Community Artist Spotlight Space


May 24 – June 11, 2017

Hours: Monday to Friday, 3:00 – 6:00 pm

Community Artist Spotlight Space at Maud Morgan Arts is a new exhibition space that showcases the work of artists living and working in the community.

Watercolors have been my art medium for most of my life although, when younger, I tried out acrylics and oils. I turned exclusively to watercolor painting when I had young children and time for painting was limited, often interrupted. Watercolor paints are non-toxic, easy to clean up and require relatively little equipment, all practical advantages, but I soon came to recognize the unique aesthetic qualities water color painting offers expressive work, among them: freshness, transparency and spontaneity.

However, they’re not an easy medium. Watercolor painting is an active process – the paint seems to have a mind of its own, moving on the paper, colors often interacting in unanticipated, sometimes wonderful, sometimes disastrous, ways. And the disasters are virtually impossible to correct, the best solution being to start over.

On a more personal note, I am now in my 94th year and, although I have always done art “on the side,” so to speak, my professional life involved teaching art in elementary schools and, later, college teaching. 66 of my years have been spent as a resident of Cambridge- first as an undergraduate, later as the wife of a professor and engaged in my own work in education. Now, sadly, I’m a widow, my husband died in the fall of 2014. I have four children, eight grandchildren and four great-grandchildren.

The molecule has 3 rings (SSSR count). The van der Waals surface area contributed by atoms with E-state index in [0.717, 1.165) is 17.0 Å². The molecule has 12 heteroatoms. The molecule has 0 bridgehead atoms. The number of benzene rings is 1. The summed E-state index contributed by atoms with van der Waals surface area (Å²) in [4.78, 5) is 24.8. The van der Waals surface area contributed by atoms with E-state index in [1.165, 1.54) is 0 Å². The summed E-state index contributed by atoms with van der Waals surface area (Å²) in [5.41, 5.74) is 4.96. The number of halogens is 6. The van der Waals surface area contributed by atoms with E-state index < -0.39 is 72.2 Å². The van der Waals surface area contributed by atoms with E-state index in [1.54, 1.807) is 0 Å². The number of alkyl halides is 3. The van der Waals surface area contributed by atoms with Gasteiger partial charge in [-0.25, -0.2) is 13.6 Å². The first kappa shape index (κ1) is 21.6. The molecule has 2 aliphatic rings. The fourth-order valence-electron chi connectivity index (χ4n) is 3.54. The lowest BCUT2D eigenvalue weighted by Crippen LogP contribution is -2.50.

“Maud Morgan Arts” are particularly resonant words for me: I first met Maud in 1955 when she was teaching in Andover. I admired Maud and her work over many years. Now I’m reminded of her almost daily: a beautiful gold-framed Maud Morgan oil painting hangs on the wall in my study.


April 10-30, 2017

Reception: Thursday, April 13 at 6:00-7:30pm

Hours: Monday to Friday, 3:00 – 6:00 pm

Community Artist Spotlight Space at Maud Morgan Arts is a new exhibition space that showcases the work of artists living and working in the community.

In Seija’s childhood the world consisted of the fields surrounding her home, the nearby forests and lake. Her family’s dairy farm was like all the other farms of that era. Work was life’s meaning and it filled the days – summers in the fields, winters in the forest, and every day the cows.

Without romanticizing the past, this exhibition is a tribute to the work of the people of Seija’s village in Karelia, eastern Finland, and to all small scale farmers who share a similar story regardless of their country. Within the past half century the number of farmers in most developed countries has decreased from a majority to a small percentage of the population.  The theme of the exhibition springs from Seija’s personal experience as well as the universal story of our rural past. Now the villages dwindle, many farms are empty and the fields are reforested. Seija’s village is quieting and reflects this familiar change that can be observed from rural Japan to the deserted towns and villages in America.

Many of the paintings and related musings in this exhibition are compiled in the book Musings on Time Past.

The film below, A LACK THEREOF by Jussi Silliman (Seija’s son), provides more context for the exhibit.

Seija studied horticulture and her creative work extends from gardens to canvas. The acrylic paintings in this exhibition spring from her realistic observations from nature and it’s people and animals. Seija paints, bakes, knits, and grows and designs gardens in Cambridge where she lives with her family. She cherishes these skills and traditions that she acquired in the village that is portrayed in many of the paintings in this exhibition.